It's not often enough in these days of partisan-fueled vitriol that we get to read or see uplifting news that offers hope in tomorrow, but Sunday's Times Free Press gave us some — right there on Page 1.
"Chattanooga students aim to remove barriers to voting through new bill," proclaimed the headline.
Brevin Sims, Fisher Latham and Lauren Tolbert — all high school students at the Chattanooga School for the Arts and Sciences — traveled to Nashville to lobby the bill before the Senate's State and Local Government Committee, and they met with Rep. Yusef Hakeem, D-Chattanooga.
But they weren't just lending their support to Senate Bill 837, which would require every person in Tennessee with a driver's license to be automatically registered to vote when they turn 18.
These teens actually wrote the bill. And then two lawmakers, state Sen. Raumesh Akbari, D-Memphis, and state Rep. Bill Beck, D-Nashville, agreed to sponsor the measure in their respective chambers of the Tennessee General Assembly.
The students, along with about 17 other CSAS teens, were part of a project lead by teacher Kelly Davis, and they participated in a competitive program called Catalyst, sponsored by the Tennessee Bar Association's Young Lawyers Division. The CSAS class formed several groups that researched and penned five different bills.
The research of Sims, Lathlam and Tolbert led them to believe it is simply common sense to automatically register eligible Tennesseans to vote when they get a driver's license, much the way males are currently registered for the Selective Service. The teens say it will make it easier to get people interested in their government and ready to vote.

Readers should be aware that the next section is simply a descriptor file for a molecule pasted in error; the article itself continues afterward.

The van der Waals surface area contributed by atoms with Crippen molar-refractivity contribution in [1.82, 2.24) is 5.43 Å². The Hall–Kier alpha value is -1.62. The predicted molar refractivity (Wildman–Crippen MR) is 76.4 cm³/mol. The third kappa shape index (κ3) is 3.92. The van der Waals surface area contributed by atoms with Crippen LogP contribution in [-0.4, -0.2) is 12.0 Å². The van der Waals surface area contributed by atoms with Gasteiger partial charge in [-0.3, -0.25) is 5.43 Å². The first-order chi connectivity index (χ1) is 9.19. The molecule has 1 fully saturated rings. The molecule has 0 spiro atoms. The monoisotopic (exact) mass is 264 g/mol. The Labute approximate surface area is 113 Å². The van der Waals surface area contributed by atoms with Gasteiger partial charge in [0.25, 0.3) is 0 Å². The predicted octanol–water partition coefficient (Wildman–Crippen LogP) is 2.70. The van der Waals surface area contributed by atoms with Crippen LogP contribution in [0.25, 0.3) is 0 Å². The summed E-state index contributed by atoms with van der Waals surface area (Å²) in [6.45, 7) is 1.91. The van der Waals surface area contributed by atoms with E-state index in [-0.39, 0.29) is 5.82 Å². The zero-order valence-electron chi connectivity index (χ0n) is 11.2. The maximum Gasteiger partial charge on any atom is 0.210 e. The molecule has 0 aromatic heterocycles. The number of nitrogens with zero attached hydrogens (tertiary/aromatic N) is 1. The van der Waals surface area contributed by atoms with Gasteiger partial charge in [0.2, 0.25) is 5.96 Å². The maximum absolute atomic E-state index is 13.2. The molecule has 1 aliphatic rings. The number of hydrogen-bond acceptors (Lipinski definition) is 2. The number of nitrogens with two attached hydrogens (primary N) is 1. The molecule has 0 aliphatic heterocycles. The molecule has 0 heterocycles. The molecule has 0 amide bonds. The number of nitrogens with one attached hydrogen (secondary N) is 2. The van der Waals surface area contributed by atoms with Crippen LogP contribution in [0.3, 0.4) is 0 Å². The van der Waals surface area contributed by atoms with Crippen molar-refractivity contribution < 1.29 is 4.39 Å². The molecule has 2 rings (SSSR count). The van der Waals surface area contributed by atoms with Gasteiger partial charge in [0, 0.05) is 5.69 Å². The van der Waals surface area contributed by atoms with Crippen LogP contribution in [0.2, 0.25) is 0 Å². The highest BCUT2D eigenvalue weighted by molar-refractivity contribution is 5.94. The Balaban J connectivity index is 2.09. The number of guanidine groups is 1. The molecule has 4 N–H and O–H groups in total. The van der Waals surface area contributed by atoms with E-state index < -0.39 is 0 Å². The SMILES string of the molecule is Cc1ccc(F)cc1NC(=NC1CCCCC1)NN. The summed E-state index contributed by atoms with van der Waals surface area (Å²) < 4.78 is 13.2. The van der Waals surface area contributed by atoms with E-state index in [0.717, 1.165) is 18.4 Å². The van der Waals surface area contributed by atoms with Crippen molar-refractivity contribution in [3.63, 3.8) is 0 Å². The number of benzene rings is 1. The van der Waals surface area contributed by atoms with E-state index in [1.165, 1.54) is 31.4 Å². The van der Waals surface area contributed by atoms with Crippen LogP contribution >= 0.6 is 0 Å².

The voter registration bill had its root in Latham's interest in civic engagement and political activism, ideals to which Tolbert, one of the founders of the local student activist group Chattanooga Students Leading Change, also is devoted. Sims also previously proposed a piece of legislation as part of a government class project.
Speaking of making voting an easier matter of civic engagement, consider this year's first priority of the U.S. House of Representatives: The For The People Act, also known as HR 1, is a sweeping expansion of voting rights, campaign finance reform and set of anti-corruption measures all rolled into one piece of legislation. The bill passed the House 234-193 on March 8, with every Democrat voting in favor of it and every Republican voting against it.
By choosing to prioritize those reforms, the Democratic-majority House has signaled it is ready to set the bar high, fight big fights and root out the unhealthy parts of our democracy. For context, the GOP-controlled House last year reserved for its HR 1 the GOP tax cut scam, a massive handout to corporations and the wealthy.
Back here in Chattanooga, Latham said he felt lawmakers in Nashville were more responsive to CSAS bill because it was authored by students.
"They don't know anything about me, they just know I am some high school kid who wrote a bill with his peers and is going through the process," he said. "It's just a complete unique experience."
"It's kind of showing that the youth can get involved in state politics and government at a young age. That's part of the reason I'm really pushing for this is because I want to have hope, especially in a time when people are down about politics in general," he added. "This will be small but it can mean a lot."
Regardless of whether the bill makes it all the way to becoming law, the students say it's been an encouraging experience.
As for HR 1, Democrat Sen. Tom Udall of New Mexico has said he would shortly introduce a Senate version of the bill, and as of March 12, Sen. Majority Leader Mitch McConnell of Kentucky had vowed that Republicans in that chamber would not allow the legislation to come to a vote there.
Here's hoping Tennessee lawmakers don't do the same by parking the students' bills in committees to wither and die.